Kautilya includes among the war-elephant’s accoutrements mail armor (“cataphracting”), arrow bags, and also the generic term yantra, in this context probably meaning armor or some other defensive contrivance (when applied to fortification or siegecraft, yantra refers to a missile-throwing device similar to a ballista or scorpion). We won’t provide war-paint for the EL counters in the game Chandragupta, but some units will be provided with an increased missile offense effectiveness as well as cataphracting.
Most ancient sources agreed that the elephants bred in the southeast, such as the region of Kalinga, were of the best quality and in good supply. Kautilya describes their domestication and training. Once captured, the animal lost its wildness by being incorporated into a herd of tame elephants, and then through various other means was subdued to the point that it would not object when its driver or trainer sat upon it. Then, based upon its general disposition, it was segregated for training in either peaceful “civilian” purposes (labor) or the services of warfare.

If classified as a war-elephant, the animal would then be trained in numerous maneuvers, such as moving forward in straight, traverse, or serpentine movements, trampling and killing, fighting with other elephants, assailing forts, and other feats such as laying down, sitting, “jumping” over fences, and “leaping” over pits or lines drawn on the ground. From the Greeks in the 4th century BCE to the Islamic invaders in the 11th and 12th centuries CE, the Indians’ training and handling of their war elephants often produced amazing results. India acquired such a reputation that it exported its elephant trainers and drivers to the countries outside of its borders. Even the iconoclastic Mahmud of Ghazni (11th century) employed Hindu trainers in his elephant corps.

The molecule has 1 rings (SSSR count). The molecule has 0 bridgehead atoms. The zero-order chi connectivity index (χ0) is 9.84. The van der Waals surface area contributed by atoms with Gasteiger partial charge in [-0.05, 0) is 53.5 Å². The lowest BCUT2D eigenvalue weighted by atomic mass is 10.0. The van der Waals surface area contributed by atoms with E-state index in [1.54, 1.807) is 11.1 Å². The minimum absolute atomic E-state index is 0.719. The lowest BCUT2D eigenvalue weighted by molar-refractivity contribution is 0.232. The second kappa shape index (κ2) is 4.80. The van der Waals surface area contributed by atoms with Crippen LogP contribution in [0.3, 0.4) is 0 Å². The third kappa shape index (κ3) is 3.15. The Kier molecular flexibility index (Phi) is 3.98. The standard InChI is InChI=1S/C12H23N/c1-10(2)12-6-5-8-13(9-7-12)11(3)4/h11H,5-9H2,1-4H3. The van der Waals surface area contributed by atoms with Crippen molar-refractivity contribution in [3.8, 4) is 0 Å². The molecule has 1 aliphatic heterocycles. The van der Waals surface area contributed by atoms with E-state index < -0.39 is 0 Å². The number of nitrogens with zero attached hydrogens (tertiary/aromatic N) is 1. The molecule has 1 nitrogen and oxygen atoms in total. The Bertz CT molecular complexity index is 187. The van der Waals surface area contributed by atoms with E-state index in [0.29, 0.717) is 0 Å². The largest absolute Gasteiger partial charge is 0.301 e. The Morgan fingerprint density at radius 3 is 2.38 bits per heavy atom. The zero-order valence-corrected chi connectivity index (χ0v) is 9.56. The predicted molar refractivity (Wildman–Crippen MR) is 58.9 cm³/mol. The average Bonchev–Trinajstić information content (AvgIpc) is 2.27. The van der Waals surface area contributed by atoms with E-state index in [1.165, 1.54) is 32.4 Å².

Indian confidence in the war-elephant would endure well past the age of the Mauryas. Writing in the 9th century CE, the Arab merchant Sulaiman would note the huge contingent of elephants maintained by the king of Ruhmi, and remark that the king would only take to the field in winter because his elephants “could not endure thirst.” The elephant continued its central role in the Indian military, in fact, well past the Muslim conquests. As late as the 14th century, a medieval Hindu writer would declare that an army without elephants is as “despicable as a forest without a lion.” Only after the introduction of firearms did the proud Indian hasti finally lose its military value.


Thus were the Indian infantry, chariots, cavalry, and elephants armed for battle. Beside the division into the four limbs of the caturangabala, however, the ancient Indian military also divided its troops into “grades” based upon their loyalty, trustworthiness, and their manner of recruitment. These grades, ranked qualitatively, are treated at great length by Kautilya in his Arthashastra, and are the subject of next week’s “Notes.”

Next week: Will the real atavi-balamplease stand up?

Below, elephant riders in Bharhut carvings; an elephant-chariot